We asked Vani: “What are some of today’s problems in the field in which you work? What does your job entail?” “I have spent the past five or so years working in mental health. I started out doing public policy advocacy but my role now involves that along with research, communications, government relations and organizational strategy. I love the solutions-focused aspect of my work-- looking at what is wrong with the current system, analyzing it, and developing solutions and recommendations that will improve people's lives. The government relations part is about actually convincing those in power to make those changes, which can be the most difficult thing. Change is often really slow, but when you see the results of your work--actual changes in the way our system works, or specific policy changes--it feels great.”
“Can you give us an example or two,” we asked? “Sure. One project involved the deportation of individuals with mental illness on the basis of criminality. We had several situations where people who had lived here for perhaps 30 or 40 years, and had been in contact with the law as a result of their mental illness, were being deported to countries they had not seen in decades, since they were small children. If deported, they wouldn’t have access to the services and circles of support they needed to survive. My organization explored this issue, looking at whether the current immigration system sufficiently accommodated individuals with serious mental illness, and whether it took into account factors related to mental illness when making decisions. A colleague and I spent months at the University of Toronto Law Library doing research. I would get back into student mode. I pictured myself back in Stauffer, immersed in the books. We interviewed and worked collaboratively with immigration lawyers and mental health workers. And then we wrote our report and submitted it to the federal government. We argued that the government ought to reconsider the ‘designated representative’ protocol and we actually did manage to influence some change. Another example: in March 2010 the government cut the ‘special diet allowance’ that some mentally ill people, who have physical health problems such as diabetes, are eligible for. This is an extra income benefit available to people on social assistance – which 80% of people with schizophrenia rely on. We analyzed the issue and advocated for those who had seen their monthly support reduced. The allowance was reinstated in November 2010. Another initiative that I’m proud of is the development of our Justice and Mental Health Program. This is a program, unique in Canada as far as I’m aware, which helps the family members of mentally ill people who have had run-ins with the law. These people are often left without any support, advice, or guidance of any sort. We saw a need for a program and so we studied it and implemented it.” “Who funds your organization,” we asked? “We get about 25% of our funds from government sources, the rest, from individual donations and corporate or foundation grants.”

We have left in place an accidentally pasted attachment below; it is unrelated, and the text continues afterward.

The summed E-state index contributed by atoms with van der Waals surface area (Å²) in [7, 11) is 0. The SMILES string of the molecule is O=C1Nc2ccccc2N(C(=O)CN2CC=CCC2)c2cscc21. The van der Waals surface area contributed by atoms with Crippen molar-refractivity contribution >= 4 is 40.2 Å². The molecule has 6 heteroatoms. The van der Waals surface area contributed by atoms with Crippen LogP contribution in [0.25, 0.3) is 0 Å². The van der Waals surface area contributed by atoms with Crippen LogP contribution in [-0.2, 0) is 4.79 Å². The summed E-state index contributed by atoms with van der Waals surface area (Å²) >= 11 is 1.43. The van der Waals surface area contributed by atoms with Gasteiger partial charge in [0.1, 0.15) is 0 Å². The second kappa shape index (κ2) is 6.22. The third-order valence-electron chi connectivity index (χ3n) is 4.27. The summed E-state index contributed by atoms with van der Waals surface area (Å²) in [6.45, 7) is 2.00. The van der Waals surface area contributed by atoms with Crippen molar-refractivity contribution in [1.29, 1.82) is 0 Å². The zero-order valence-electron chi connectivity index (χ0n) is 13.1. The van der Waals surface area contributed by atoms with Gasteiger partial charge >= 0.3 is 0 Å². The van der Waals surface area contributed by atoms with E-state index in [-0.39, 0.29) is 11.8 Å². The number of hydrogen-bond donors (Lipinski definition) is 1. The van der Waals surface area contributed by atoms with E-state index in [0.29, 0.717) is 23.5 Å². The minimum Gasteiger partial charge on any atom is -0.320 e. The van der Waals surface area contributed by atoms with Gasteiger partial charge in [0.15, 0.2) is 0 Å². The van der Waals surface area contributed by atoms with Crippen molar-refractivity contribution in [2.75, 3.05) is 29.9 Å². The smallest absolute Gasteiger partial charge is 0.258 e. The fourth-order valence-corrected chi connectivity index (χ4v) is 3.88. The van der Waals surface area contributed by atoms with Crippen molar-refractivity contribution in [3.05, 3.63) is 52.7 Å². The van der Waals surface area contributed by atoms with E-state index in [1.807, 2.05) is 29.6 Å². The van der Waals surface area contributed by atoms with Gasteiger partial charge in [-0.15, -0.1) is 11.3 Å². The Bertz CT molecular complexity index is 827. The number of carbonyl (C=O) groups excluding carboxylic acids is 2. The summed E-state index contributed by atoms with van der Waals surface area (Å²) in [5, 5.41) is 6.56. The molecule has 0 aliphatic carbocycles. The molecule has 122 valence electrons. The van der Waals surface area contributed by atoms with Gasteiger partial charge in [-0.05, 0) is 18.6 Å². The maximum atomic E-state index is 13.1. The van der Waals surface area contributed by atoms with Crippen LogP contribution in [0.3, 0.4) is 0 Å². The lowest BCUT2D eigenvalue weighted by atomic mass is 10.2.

“So, your history degree has helped you directly?” Vani did not hesitate: “Yes, for sure. My job is a bit like being a university student. I am always learning, always ‘studying.’ This is the hardest part—taking a great deal of information and squeezing the most important parts into a 25 page report that is at once empirically sound, that is written in language accessible to the public, and that is also presented in a useful way to those politicians and policy makers who must make sense of it and act upon it. It’s a bit like writing a term paper!”